So here we have the scene: A bunch of guys (at least 4) loaded with testosterone (and likely booze too) going at each other over a "shared ex-girlfriend" (Always a bad scene given a lot of chicks never want to make a clean break so the former guy thinks he can hang around). The physics junior gets shoved to the ground and maybe even pummeled by Hudson (the psych major) but because he never learned how to fight he reaches for a knife and the most extreme solution.
Another problem I have with these sort of scenarios of a weak kid armed with a lethal weapon appeared in yesterday's Denver Post, p. 1A, That is, that a number of states, including Texas, Arkansas and Kansas are now in the process of passing loose gun laws that allow citizens to pack concealed weapons when they go into public places - including parks, college classes (in TX) and voting precincts (in AR).
What if some heavy set guy picks a fight with physically weak gun-carrier on the way to the voting polls (or on the highway)? Will the wimpy gun -packer reach for his concealed Glock and answer questions later? Or will they proffer the standard rejoinder: "I'd rather be tried by twelve than carried by six!"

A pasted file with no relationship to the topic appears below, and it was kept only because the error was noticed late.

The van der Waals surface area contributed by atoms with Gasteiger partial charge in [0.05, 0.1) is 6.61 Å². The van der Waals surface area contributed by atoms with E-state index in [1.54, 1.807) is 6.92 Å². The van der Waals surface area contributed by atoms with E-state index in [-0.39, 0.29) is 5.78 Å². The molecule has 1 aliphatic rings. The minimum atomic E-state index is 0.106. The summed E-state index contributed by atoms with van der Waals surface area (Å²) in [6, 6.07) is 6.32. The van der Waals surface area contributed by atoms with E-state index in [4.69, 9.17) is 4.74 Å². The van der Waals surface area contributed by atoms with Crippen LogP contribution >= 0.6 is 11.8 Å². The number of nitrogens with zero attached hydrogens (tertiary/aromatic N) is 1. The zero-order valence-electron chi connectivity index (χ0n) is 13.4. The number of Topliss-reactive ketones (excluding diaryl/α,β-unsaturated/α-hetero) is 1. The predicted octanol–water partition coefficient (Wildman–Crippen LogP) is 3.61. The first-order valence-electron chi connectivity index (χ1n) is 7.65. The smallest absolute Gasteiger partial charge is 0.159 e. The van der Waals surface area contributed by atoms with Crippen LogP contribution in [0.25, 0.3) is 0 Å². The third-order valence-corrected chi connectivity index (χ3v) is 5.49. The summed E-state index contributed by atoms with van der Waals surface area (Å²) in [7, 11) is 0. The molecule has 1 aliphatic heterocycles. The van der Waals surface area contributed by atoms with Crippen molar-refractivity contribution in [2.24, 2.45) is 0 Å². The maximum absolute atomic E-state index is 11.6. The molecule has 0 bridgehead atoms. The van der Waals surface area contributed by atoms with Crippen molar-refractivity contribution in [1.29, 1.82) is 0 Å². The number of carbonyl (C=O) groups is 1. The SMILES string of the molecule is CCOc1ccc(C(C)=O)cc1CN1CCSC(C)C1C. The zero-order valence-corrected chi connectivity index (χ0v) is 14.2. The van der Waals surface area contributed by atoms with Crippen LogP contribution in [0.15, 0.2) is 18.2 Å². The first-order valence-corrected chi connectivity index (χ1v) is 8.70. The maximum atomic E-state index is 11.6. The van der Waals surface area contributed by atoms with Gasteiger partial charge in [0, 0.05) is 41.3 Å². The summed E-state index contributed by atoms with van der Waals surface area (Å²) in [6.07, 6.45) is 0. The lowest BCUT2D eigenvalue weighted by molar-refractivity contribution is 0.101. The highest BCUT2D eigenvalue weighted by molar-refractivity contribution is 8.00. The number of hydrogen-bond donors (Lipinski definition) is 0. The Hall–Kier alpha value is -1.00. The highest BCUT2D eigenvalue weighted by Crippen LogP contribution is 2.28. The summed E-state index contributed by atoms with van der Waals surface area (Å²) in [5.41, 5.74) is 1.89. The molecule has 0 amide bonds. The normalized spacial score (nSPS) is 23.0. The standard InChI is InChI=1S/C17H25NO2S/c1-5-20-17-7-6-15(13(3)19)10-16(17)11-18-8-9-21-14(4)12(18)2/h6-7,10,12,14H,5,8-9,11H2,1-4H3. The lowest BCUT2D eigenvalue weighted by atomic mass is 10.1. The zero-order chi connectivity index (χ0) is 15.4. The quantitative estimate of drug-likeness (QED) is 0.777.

Anyway, it is plausible all this was about a girl, but the extreme reaction of Scheuermann still elicits the question of whether another catalyst might have been at work. It is possible that now - given it's finals week at UC - the pressure may have gotten to him, perhaps to do with his quantum mechanics or E&M test and computer science exam too. We don't know, but we do know plenty of students can crack under exam pressure - or after failure - and go ape shit. Look at James Eagen Holmes (then at the Anschutz campus of UC) who mutated into "the Joker" - the alter persona in the Aurora theater massacre. We now know from a Denver 7 News report by Keli Rabon that Holmes failed a preliminary oral exam before pulling out of the UC neurosciences program.
My past experience at different universities also suggests it is at least plausible and needs to be considered as a distal - if not proximate - cause. Or even as a catalyst to precipitate action.
Looking at the regimen of physics courses needed to graduate at UC, they are pretty rigorous - but about the same level as we had for students in the Physics Dept. at University of the West Indies. See, e.g.
The profs are apparently pretty tough at UC- Boulder as well - some with low marks on 'rate my professor' for being hard asses. (As I learned, this means you assign a lab report and homework the same night, and don't give Bs merely for turning them in on time.) But who knows what combination might have put the kid in a pressure cooker?
One may even rightly ask if Scheuermann was cut out to be doing majors in both physics and computer science. Maybe he bit off more than he could academically chew.
We will have to wait for further details from this sorry case to emerge, but it certainly hasn't done the university any good to appear to be harboring a physically and mentally fragile student, i.e. who can't take pressure, and another older grad student (pursuing a Ph.D.) who believes it's okay to jump a kid 4 years younger and wail on him in the middle of a downtown Boulder mall.